Sooke psychiatrist and former Greater Victoria school board trustee Philip Ney is disputing a charge of animal cruelty in connection with the death of his dog last January.
He plans to fight the charge when it goes before a judge on Aug. 3 at Western Communities courthouse.
“There’s a very different side to this story,” Ney said. “I took her home after (veterinarian) treatment was refused, and I treated her as best I could under the circumstances.”
Ney, 82, said he took his six-year-old dog, Star, to the Central Victoria Veterinary Hospital in January when she was having trouble giving birth. The veterinarian told him the dog had a dead fetus stuck in her birth canal and would need a $4,800 surgery or would have to be euthanized.
He was unable to pay for the vet bill immediately.
“The idea of refusing treatment because of money could never been done in the practice of medicine,” Ney said.
“I didn’t have a choice. I did the best I could with what I could.”
In a press release, the SPCA said Star, a mixed breed dog, died after whelping 14 puppies. She died of a ruptured uterus.
Ney said he took Star home from the veterinarian and she was nurtured while laying on his living room couch. He fed her antibiotics and he consulted with a vet friend.
The dog appeared to be getting better and was allowed to go outside to relieve herself. She ran away three times. Ney couldn’t find her the third time. She was found by an animal rescue group five days later.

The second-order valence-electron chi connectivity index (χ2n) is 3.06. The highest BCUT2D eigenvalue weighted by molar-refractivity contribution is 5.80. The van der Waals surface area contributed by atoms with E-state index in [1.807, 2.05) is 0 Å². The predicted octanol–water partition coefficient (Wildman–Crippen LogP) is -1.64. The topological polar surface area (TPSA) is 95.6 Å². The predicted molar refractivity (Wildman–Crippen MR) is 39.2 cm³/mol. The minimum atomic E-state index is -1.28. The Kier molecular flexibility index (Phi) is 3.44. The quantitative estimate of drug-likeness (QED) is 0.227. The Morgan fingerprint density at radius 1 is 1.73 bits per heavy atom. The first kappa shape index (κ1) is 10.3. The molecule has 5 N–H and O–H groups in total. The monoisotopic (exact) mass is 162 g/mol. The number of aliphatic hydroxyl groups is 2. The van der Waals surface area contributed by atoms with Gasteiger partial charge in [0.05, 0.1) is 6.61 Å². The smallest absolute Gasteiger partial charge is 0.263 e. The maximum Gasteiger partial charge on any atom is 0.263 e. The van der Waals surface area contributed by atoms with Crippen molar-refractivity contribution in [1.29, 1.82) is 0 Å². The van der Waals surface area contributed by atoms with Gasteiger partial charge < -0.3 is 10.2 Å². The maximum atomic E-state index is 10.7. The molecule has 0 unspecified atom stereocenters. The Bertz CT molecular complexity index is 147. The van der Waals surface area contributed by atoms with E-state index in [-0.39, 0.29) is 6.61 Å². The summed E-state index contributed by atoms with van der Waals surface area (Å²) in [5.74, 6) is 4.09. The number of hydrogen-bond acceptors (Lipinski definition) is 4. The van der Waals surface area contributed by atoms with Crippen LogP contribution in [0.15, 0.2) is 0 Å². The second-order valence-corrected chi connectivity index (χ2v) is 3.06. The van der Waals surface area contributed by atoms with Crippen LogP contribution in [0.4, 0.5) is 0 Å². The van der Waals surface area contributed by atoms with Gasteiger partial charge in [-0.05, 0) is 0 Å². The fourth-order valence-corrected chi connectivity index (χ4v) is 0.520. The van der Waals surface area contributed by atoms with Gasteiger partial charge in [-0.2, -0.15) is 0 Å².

Ney denies the dog died from a ruptured uterus.
“Nobody knows when the uterus ruptured .It hadn’t ruptured when I took her and home, and it hadn’t ruptured when I was treating her with antibiotics. There’s still the possibility she could have expelled that fetus,” he said.
“I know she didn’t want to go back to that clinic. She was terrified. She’d been there before. Animals can sense death and she was running away, telling me, ‘I’m not going back there under any circumstances.’”
Now Ney is attempting to clear his name, claiming the negative publicity has tarnished his reputation. He is involved in many charities, including a program in Sooke for children affected by drug abuse and helps more than 90 orphans in Central Africa.
It’s one reason he couldn’t afford the surgery or to have the dog euthanized. The other: he doesn’t believe that euthanasia is a more humane form of death.
“I’ve got to try and clear my name. The dog is one issue, but my reputation is a much more important issue,” Ney said.